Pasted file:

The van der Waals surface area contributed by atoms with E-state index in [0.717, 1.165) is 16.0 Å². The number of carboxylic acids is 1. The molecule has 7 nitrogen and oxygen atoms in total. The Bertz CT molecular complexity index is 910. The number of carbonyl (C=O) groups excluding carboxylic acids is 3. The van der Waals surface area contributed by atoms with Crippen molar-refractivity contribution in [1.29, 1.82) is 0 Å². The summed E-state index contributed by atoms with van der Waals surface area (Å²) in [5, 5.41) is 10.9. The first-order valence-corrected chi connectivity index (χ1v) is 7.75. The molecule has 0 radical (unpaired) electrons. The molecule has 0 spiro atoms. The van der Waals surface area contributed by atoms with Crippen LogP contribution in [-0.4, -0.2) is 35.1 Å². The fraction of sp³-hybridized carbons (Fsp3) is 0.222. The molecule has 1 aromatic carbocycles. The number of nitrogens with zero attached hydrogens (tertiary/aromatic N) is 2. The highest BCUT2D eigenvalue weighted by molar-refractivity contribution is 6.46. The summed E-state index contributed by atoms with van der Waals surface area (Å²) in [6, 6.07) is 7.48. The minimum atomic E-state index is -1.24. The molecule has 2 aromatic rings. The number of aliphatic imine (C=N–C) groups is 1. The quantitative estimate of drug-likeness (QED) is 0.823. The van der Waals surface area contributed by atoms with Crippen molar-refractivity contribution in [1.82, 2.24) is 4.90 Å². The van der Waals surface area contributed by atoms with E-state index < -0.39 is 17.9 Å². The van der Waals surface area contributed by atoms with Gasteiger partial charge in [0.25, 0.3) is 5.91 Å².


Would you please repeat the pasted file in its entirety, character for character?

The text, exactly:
The van der Waals surface area contributed by atoms with E-state index in [0.717, 1.165) is 16.0 Å². The number of carboxylic acids is 1. The molecule has 7 nitrogen and oxygen atoms in total. The Bertz CT molecular complexity index is 910. The number of carbonyl (C=O) groups excluding carboxylic acids is 3. The van der Waals surface area contributed by atoms with Crippen molar-refractivity contribution in [1.29, 1.82) is 0 Å². The summed E-state index contributed by atoms with van der Waals surface area (Å²) in [5, 5.41) is 10.9. The first-order valence-corrected chi connectivity index (χ1v) is 7.75. The molecule has 0 radical (unpaired) electrons. The molecule has 0 spiro atoms. The van der Waals surface area contributed by atoms with Crippen LogP contribution in [-0.4, -0.2) is 35.1 Å². The fraction of sp³-hybridized carbons (Fsp3) is 0.222. The molecule has 1 aromatic carbocycles. The number of nitrogens with zero attached hydrogens (tertiary/aromatic N) is 2. The highest BCUT2D eigenvalue weighted by molar-refractivity contribution is 6.46. The summed E-state index contributed by atoms with van der Waals surface area (Å²) in [6, 6.07) is 7.48. The minimum atomic E-state index is -1.24. The molecule has 2 aromatic rings. The number of aliphatic imine (C=N–C) groups is 1. The quantitative estimate of drug-likeness (QED) is 0.823. The van der Waals surface area contributed by atoms with Crippen molar-refractivity contribution in [1.82, 2.24) is 4.90 Å². The van der Waals surface area contributed by atoms with E-state index < -0.39 is 17.9 Å². The van der Waals surface area contributed by atoms with Gasteiger partial charge in [0.25, 0.3) is 5.91 Å².